Do you pay any employees under-the-table or off-the-books? It’s not easy for the IRS to detect this. However, employees get sloppy and cause the IRS to question information on their tax returns. When this happens, the employees may be forced to report your business as their source of income. If your business gets caught, you can be responsible for penalties and back taxes. It’s also considered fraud, and it could lead to criminal processing. Sales tax is another tricky area for business owners. It’s more complicated with selling on the internet. The government has been trying to define jurisdictions in ways that online sellers can be held liable for taxes due.  For instance, many sellers use Amazon for product fulfillment. Amazon has warehouses in many states. California has recently gone after several online sellers for back sales taxes. Their reason is that the products may have been shipped from Amazon warehouses located in California.

6. More Penalties And Frauds To Avoid

The home office deduction is often a red flag for tax authorities. People working from home in a designated office space, often over-inflate the value they apply to their home office. Some tax advisors suggest bypassing this deduction as it practically invites IRS tax problems. To understand the problem, think about how much heating oil a small office uses? The business owner cannot deduct the entire heating bill. When you make lunch for yourself, can you write off the kitchen utensils and appliances? Are you certain that your business needs a brand new television? Another situation that business owners should avoid is mixing business expenses with personal ones. This problem is more pronounced with corporations, but it can cause issues with sole proprietors, too.  It is possible to buy something for your business using your personal credit card, but this should be limited to emergencies only. You’ll start to have problems when you buy items for personal use, but expense them to your business. 6 Tax Problems To Not Fall Victim Of This Tax Season Infographic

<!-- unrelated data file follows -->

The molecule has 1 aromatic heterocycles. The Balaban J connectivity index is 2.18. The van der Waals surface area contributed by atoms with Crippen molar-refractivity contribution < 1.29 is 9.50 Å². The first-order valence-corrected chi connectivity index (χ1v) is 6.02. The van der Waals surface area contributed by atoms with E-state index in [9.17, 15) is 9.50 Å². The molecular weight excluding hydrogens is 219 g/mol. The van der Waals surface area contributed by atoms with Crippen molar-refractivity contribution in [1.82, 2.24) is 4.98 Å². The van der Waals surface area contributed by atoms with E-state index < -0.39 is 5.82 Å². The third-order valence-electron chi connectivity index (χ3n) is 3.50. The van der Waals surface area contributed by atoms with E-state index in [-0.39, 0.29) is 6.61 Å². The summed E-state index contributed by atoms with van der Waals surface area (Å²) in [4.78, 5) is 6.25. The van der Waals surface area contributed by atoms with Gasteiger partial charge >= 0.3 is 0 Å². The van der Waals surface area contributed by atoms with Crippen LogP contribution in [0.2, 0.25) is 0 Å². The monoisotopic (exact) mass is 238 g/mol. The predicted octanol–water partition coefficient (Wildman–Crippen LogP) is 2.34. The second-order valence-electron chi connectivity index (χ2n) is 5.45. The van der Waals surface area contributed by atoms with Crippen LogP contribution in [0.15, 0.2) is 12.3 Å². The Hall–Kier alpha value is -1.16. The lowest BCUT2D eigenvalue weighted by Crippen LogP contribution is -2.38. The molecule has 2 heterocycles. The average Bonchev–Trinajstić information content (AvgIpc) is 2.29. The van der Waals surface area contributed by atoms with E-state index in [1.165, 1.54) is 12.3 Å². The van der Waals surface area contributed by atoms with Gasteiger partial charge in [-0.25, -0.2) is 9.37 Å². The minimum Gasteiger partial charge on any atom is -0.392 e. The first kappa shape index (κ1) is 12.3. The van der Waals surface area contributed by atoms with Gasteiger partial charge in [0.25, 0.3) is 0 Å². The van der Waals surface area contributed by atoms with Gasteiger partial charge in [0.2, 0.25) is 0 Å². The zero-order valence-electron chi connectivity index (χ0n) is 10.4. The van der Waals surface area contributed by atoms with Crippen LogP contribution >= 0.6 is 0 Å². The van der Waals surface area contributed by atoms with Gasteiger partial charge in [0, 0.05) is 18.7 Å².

Our Final Thoughts

The job of tax authorities is to collect taxes on businesses and citizens. It has several tools in its arsenal to collect on those taxes. Some business owners can escape being audited, but it isn't worth the risk. When the tax authorities initiate an audit, they have reasons to believe that a problem exists. They have likely already made their case against you. The audit will cause you to lose time, and if they rule against you, you’ll pay penalties and back taxes. Most business owners discover it’s not worth the trouble. At Fora Financial, this article is one of many articles offering tips and resources. When you sign up for our newsletter, we’ll alert you whenever a new resource is published. [cta-newsletter]